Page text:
The analysis of the effect of tacrolimus on the testes according to the periods of treatment (30 and 60 days) leads to conclude that the effect of FK-506 was more accentuated in the first period of treatment (T-30). In T-30, the total tubular area reduced significantly and the number of small tubules increased 100%, in comparison to control group; however, after more 30 days of treatment (T-60), the frequency of these tubules did not change significantly and the increase in the tubular area was proportional to the increase in the tubular area of control group (from C-30 to C-60). Under normal conditions, the animals from C-30 (aging 72-day-old) contain around 11% of large tubules, while the animals from C-60 (aging 102-day-old) contain around 50% of large tubules, indicating that the seminiferous tubules develop and increase their size after 30 days. In contrast, only 24% of large tubules were found in T-60. This reduction in the frequency of large tubules was due to the accentuated effect of tacrolimus in the number of spermatocytes and spermatids, which decreased 40% and 58%, respectively, in T-30. Thus, the effect of tacrolimus on the integrity of the seminiferous epithelium was more accentuated in the beginning of the treatment (T-30), resulting in a failure in the tubular development following the treatment (T-60).

It has been demonstrated that calcineurin/NF-AT plays a role in the function of pancreatic β-cells, including in the cellular proliferation and synthesis of insulin [41]. Thus, inhibition of calcineurin leads to decreased insulin transcription [42,43] and, then, to post-transplantation Diabetes mellitus – PTDM [44], the most known adverse effect caused by immunosuppressive treatment with tacrolimus [1,6,7]. The effect of diabetes on the male reproductive system has been related to sexual impotence [45] and male infertility [46]. Studies of rats induced to diabetes have demonstrated testicular alterations such as tubular atrophy due to loss of germ cells [45,47] and high frequency of apoptotic germ cells [46,48]. Moreover, ultrastructural alterations in the peritubular tissue of the seminiferous tubules of diabetic man have also been demonstrated [47]. Cases of PTDM have been reported in patients after 1 month of the therapy with tacrolimus [49]. Moreover, decreased tubular diameter, hyalinized tubular walls and epithelial alterations have also been observed in rats induced to diabetic condition for only 5 days [50]. In a previous study, high glycemic levels have been detected in T-30 (data not published) and in T-60 [51]. The abnormalities in the glucose metabolism are normalized after tacrolimus therapy for 180 and 240 days [51]. Therefore, future studies are necessary to establish a possible relationship between the tubular alterations, observed in the treated rats, and a possible diabetogenic effect, induced by FK-506.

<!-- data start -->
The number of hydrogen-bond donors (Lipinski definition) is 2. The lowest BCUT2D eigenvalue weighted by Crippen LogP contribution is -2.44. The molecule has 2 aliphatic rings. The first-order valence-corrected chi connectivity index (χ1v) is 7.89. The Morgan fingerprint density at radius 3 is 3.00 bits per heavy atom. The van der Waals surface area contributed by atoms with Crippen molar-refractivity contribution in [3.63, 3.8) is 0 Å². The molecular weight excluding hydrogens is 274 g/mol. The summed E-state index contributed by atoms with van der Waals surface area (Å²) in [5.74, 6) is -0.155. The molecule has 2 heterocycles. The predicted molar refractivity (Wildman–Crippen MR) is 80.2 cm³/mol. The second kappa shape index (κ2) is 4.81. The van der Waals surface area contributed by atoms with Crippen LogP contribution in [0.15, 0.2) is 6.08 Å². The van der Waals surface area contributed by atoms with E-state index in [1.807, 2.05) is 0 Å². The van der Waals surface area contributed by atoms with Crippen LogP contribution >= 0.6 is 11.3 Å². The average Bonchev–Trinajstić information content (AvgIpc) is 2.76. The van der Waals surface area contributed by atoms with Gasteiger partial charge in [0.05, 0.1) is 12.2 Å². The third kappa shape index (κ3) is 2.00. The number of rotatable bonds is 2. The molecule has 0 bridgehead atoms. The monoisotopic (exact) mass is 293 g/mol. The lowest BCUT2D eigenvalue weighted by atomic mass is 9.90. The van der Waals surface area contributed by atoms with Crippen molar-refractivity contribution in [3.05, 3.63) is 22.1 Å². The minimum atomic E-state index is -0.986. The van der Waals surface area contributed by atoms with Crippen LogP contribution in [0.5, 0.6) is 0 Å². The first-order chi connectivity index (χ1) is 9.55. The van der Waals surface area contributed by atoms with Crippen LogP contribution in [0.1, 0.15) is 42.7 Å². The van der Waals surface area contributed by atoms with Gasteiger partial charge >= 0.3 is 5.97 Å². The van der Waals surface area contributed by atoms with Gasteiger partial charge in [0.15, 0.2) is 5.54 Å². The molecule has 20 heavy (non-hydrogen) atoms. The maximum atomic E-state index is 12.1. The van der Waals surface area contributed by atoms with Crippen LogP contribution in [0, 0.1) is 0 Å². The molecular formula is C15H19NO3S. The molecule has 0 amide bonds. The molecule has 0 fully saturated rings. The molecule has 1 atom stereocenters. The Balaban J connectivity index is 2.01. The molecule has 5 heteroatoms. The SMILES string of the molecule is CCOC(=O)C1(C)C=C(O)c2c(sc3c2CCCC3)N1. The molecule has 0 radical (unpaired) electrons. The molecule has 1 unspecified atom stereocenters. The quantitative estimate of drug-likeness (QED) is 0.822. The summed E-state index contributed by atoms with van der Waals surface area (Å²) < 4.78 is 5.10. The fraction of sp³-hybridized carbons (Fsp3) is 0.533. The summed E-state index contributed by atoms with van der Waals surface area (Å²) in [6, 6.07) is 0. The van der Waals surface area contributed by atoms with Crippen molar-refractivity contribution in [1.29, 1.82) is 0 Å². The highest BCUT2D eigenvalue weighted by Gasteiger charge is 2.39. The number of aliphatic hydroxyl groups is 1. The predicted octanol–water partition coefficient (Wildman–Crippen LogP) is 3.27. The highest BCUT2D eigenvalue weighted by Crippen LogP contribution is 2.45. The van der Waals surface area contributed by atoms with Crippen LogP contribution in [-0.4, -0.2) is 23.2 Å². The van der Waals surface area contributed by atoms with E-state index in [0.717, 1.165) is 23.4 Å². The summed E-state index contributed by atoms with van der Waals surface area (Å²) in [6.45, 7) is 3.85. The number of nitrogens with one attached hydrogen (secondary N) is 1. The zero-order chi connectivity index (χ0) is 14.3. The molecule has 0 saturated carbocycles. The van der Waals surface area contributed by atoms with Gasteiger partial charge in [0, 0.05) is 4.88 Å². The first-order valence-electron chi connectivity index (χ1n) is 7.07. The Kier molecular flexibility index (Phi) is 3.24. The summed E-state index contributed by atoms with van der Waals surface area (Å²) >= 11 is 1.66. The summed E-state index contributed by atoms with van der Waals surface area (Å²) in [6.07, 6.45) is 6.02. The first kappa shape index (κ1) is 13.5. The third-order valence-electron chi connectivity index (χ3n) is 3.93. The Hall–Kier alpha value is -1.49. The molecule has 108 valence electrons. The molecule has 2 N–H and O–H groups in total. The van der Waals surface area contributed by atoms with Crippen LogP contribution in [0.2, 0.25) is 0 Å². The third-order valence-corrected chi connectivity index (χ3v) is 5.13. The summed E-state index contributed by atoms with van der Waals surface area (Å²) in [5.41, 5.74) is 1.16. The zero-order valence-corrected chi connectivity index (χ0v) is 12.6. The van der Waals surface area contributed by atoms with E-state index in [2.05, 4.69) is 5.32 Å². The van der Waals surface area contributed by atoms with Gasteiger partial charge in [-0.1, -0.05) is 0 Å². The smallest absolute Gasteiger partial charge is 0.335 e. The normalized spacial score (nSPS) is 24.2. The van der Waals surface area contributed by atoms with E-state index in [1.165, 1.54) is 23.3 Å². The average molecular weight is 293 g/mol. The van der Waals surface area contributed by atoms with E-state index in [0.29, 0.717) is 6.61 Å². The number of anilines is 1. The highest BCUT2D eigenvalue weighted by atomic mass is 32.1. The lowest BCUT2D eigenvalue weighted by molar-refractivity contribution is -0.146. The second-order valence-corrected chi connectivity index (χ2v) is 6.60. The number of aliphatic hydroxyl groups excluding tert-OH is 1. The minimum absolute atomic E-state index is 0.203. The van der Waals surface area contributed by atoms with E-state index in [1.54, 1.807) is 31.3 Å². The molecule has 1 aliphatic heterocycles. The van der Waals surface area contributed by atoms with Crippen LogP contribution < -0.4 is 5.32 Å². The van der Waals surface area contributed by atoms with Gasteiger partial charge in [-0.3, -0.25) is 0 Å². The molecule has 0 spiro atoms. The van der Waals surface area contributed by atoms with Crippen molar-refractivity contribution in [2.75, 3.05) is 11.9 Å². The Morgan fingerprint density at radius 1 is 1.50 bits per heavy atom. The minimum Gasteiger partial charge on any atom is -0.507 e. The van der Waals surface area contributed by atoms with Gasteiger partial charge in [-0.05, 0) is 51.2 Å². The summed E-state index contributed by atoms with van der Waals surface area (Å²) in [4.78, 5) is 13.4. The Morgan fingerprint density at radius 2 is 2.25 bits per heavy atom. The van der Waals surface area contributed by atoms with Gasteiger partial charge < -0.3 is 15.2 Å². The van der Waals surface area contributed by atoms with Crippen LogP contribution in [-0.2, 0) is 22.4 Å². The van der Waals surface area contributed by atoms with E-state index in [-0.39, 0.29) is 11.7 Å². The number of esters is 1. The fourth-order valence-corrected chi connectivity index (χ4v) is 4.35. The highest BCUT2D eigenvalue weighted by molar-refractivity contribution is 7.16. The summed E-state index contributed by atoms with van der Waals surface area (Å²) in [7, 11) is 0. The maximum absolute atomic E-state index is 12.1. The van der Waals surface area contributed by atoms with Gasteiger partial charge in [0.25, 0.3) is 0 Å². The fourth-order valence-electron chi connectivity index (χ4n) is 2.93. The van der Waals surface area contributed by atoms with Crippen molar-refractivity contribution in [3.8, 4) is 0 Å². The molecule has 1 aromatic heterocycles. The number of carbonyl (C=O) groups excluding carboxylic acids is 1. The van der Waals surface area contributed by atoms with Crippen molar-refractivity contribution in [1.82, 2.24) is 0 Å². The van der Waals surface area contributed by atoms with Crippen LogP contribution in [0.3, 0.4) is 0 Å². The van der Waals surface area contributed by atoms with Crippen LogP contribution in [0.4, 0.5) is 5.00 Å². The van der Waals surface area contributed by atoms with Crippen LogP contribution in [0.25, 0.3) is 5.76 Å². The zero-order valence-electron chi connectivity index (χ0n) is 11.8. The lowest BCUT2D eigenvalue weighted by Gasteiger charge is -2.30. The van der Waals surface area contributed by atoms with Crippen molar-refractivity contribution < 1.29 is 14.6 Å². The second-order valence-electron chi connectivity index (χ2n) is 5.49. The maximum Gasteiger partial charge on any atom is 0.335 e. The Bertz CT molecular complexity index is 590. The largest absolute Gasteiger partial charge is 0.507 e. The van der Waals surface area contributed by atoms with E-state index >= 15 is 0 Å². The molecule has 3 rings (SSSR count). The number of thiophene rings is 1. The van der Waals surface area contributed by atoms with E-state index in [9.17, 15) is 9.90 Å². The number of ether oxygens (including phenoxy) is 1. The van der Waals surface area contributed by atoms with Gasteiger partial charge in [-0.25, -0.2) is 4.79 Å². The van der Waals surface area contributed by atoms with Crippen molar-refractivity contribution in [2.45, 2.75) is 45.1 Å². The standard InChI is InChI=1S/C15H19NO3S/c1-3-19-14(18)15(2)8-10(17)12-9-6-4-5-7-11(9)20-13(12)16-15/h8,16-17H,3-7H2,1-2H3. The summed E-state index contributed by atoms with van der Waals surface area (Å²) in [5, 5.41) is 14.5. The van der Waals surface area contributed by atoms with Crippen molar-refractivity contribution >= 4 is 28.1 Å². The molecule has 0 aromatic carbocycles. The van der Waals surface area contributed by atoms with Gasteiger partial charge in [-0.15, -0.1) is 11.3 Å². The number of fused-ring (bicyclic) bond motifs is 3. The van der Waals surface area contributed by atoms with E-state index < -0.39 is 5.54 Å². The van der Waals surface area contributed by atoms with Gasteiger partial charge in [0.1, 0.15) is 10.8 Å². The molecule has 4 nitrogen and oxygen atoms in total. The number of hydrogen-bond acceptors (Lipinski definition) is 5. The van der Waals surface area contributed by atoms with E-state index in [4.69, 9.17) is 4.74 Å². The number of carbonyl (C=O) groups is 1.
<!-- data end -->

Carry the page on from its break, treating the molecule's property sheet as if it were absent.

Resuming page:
Conclusion

Preventive caution must be taken during tacrolimus therapy in male transplant recipients since this immunosuppressor induces histopathological disorders in the seminiferous tubules, resulting in a significant decrease in the number of germ cells. The spermatogenic damage can be related to morphological and quantitative alterations in the Sertoli cells. Future ultrastructural analyses of the peritubular tissue are necessary to confirm if the epithelial alterations are resulted from a possible effect of tacrolimus on the peritubular components.

Competing interests

The authors declare that they have no competing interests.

Authors' contributions

ESC coordinated the study. LCS carried out the treatments of animals. BHC, ESC and PSC collected and carried out the histological processing. BHC carried out the histological staining, TUNEL method and morphological and morphometric analyses. BHC, PSC, ESC and SMM examined and selected the images. All authors participated in the design, writing, read and approved the final manuscript.

Acknowledgements

We wish to thank Mr. Luis Antônio Potenza and Mr. Pedro Sérgio Simões for technical help and to Prof. Dr. José Silvio Govone for statistical analyses assistance. This research was supported by grants from CAPES, FAPESP (2006/54776-6) and CNPq (Brazil).